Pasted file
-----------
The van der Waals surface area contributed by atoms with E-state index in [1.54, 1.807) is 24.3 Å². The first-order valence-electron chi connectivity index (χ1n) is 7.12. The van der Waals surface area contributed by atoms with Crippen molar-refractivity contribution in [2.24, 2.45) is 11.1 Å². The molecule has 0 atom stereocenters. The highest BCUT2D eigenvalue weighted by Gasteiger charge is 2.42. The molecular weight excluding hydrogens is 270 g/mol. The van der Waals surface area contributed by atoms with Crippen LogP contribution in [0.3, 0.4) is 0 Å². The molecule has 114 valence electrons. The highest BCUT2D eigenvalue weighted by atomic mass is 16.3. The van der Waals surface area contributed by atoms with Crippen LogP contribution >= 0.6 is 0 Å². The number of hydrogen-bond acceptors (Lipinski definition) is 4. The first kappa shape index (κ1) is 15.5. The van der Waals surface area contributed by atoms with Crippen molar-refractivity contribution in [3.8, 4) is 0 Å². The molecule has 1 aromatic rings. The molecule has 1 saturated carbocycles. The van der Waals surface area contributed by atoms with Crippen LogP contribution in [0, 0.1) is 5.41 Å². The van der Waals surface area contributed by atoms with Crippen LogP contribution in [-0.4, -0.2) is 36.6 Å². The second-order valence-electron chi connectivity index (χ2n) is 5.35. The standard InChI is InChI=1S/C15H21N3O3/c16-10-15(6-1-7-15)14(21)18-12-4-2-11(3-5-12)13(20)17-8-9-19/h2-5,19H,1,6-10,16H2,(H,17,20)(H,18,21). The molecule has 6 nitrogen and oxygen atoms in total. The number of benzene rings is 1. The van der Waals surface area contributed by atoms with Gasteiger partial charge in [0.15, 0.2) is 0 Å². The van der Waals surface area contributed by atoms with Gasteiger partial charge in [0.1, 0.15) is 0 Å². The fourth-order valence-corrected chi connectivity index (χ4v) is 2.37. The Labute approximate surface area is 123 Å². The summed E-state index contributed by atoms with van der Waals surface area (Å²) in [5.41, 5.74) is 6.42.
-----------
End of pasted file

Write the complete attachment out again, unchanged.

The van der Waals surface area contributed by atoms with E-state index in [1.54, 1.807) is 24.3 Å². The first-order valence-electron chi connectivity index (χ1n) is 7.12. The van der Waals surface area contributed by atoms with Crippen molar-refractivity contribution in [2.24, 2.45) is 11.1 Å². The molecule has 0 atom stereocenters. The highest BCUT2D eigenvalue weighted by Gasteiger charge is 2.42. The molecular weight excluding hydrogens is 270 g/mol. The van der Waals surface area contributed by atoms with Crippen LogP contribution in [0.3, 0.4) is 0 Å². The molecule has 114 valence electrons. The highest BCUT2D eigenvalue weighted by atomic mass is 16.3. The van der Waals surface area contributed by atoms with Crippen LogP contribution >= 0.6 is 0 Å². The number of hydrogen-bond acceptors (Lipinski definition) is 4. The first kappa shape index (κ1) is 15.5. The van der Waals surface area contributed by atoms with Crippen molar-refractivity contribution in [3.8, 4) is 0 Å². The molecule has 1 aromatic rings. The molecule has 1 saturated carbocycles. The van der Waals surface area contributed by atoms with Crippen LogP contribution in [0, 0.1) is 5.41 Å². The van der Waals surface area contributed by atoms with Crippen LogP contribution in [-0.4, -0.2) is 36.6 Å². The second-order valence-electron chi connectivity index (χ2n) is 5.35. The standard InChI is InChI=1S/C15H21N3O3/c16-10-15(6-1-7-15)14(21)18-12-4-2-11(3-5-12)13(20)17-8-9-19/h2-5,19H,1,6-10,16H2,(H,17,20)(H,18,21). The molecule has 6 nitrogen and oxygen atoms in total. The number of benzene rings is 1. The van der Waals surface area contributed by atoms with Gasteiger partial charge in [0.15, 0.2) is 0 Å². The van der Waals surface area contributed by atoms with Gasteiger partial charge in [0.1, 0.15) is 0 Å². The fourth-order valence-corrected chi connectivity index (χ4v) is 2.37. The Labute approximate surface area is 123 Å². The summed E-state index contributed by atoms with van der Waals surface area (Å²) in [5.41, 5.74) is 6.42.